This year, Bustle is celebrating Rule Breakers — the women and non-binary individuals among us who dare to be themselves no matter what. In the lead-up to our list of Bustle's Rule Breakers of 2018 going live in late August, we are featuring stories from an array of individuals about critical moments when they didn't do as they were told. In a world that encourages us to conform unquestioningly, they refused to look or act the part, and we're all better for it.
With my generation of women, to just put it bluntly, there really weren’t many expectations of us. Most expectations were to make good grades, make your parents proud, or for God’s sake, don’t embarrass the family. So, everything we did that actually was big or bold was defying the expectations that were held of us.
I was somewhat of a troublemaker in high school. I went to Brown University in Providence, Rhode Island, and the fact that I left the state of Texas and went away to college to a state that none of us had ever been to was very unusual and almost unheard of in those days. I don’t think there were a lot of expectations for me in Texas, and though I will always be a Texan, it was important for me to get out and explore the world. That was my real liberation, leaving Texas and going pretty much as far away as I possibly could.
When I finished college, I decided I wanted to go to Guatemala and learn Spanish, because I really was interested in organizing women who worked in the garment industry, and most of them were Latina. I went to Guatemala on my own, lived with a family, was spending no money, and was basically learning Spanish. I remember my dad calling me, and he said, "You have got to get back here and start getting real about your life and get a job."
I stayed another two months.
Folks want to put you in a box. They want to pigeonhole you.
He really was also just trying to follow the rules. So many people were raised with certain expectations. Both of my parents were only children, and I think they each spent a lot of time trying to do what they thought they should do or what their parents expected them to do. But I never have forgotten that, because I never wanted my daughters to feel that way.
In a funny way, because my mom was governor of Texas and because I’ve always been active in issues of civil rights and women’s rights, one of the unspoken things was, "Well, I should run for office." Folks want to put you in a box. They want to pigeonhole you. Now that I’ve left Planned Parenthood, that’s the question most people ask me, as if running for office would be the highest calling. For a lot of people it is, and that's great. But one of the things I’ve rebelled against was ever doing that.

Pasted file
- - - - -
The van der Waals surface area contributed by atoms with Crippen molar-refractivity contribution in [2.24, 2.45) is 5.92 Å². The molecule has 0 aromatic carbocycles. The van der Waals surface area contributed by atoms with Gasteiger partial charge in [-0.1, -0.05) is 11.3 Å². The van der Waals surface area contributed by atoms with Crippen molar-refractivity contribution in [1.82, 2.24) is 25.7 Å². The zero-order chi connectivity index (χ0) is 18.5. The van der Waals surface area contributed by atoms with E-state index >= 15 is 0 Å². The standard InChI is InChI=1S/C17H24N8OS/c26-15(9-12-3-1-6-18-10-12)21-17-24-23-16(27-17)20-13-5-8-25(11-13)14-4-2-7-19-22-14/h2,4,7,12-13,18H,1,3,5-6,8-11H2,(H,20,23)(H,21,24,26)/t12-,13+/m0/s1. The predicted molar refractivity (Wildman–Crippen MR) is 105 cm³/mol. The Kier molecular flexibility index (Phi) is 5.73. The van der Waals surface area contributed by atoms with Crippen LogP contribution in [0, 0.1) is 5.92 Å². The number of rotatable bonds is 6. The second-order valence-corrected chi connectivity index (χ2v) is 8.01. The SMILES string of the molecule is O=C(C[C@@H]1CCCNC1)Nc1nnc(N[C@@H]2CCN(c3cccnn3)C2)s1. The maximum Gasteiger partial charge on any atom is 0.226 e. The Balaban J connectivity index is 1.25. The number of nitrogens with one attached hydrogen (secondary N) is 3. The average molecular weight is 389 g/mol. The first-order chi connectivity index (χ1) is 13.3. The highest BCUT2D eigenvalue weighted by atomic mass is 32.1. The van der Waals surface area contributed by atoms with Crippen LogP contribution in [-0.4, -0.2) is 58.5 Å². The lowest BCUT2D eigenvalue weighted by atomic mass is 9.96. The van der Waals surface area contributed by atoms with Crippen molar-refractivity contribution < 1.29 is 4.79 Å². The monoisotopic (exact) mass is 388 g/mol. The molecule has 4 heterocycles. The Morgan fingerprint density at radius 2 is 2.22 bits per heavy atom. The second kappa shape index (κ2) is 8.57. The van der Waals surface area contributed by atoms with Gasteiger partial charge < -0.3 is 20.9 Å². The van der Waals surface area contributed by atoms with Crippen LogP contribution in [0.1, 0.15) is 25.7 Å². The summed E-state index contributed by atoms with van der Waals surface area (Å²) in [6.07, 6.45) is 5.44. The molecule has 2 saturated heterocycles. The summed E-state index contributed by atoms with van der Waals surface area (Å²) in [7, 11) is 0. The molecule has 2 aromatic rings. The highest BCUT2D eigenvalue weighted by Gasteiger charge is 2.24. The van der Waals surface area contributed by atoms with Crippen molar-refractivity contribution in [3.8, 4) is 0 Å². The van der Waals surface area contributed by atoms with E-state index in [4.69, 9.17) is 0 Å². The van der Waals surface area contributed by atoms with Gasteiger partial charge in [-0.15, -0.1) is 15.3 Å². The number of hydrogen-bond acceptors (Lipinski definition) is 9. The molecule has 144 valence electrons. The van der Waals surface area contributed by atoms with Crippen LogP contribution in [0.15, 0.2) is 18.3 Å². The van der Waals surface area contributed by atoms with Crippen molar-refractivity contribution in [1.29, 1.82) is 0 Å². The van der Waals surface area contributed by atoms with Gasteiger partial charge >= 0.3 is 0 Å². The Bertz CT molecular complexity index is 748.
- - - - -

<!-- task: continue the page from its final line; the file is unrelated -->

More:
"The work I do, which is to help people in office be better, do better, stand up for things that matter, is as important as being in office itself."
Just as we need more folks who believe in women and support women in office, we also need people on the outside organizing and agitating and making trouble to make sure that the people who are in office can do the right thing. Sometimes, we can force them to do the right thing. I've had to defend myself and say, "Actually, I think the work I do, which is to help people in office be better, do better, stand up for things that matter, is as important as being in office itself."
I am completely focused now on getting more women to vote, on supporting women who are running for office. If we begin to change the electorate, if we begin to change who’s representing us, if the government looked more like the people it represented, then that's a very worthwhile job to do.
What is exciting about these days is I actually feel like women are doing more to support each other, to challenge the norms, to take risks, to start before we're ready. I wouldn’t have ever done the things I’ve done if I hadn’t challenged myself to actually leave Texas even when it was scary.
We can’t wait until someone thinks up the idea for us or encourages us to do something more. The only way we’re going to learn and make progress is through the mistakes we make or the risks that we take or the things we try that don’t work. The most important rules we break are the expectations.
As told to Celia Darrough. This interview has been condensed and edited for clarity.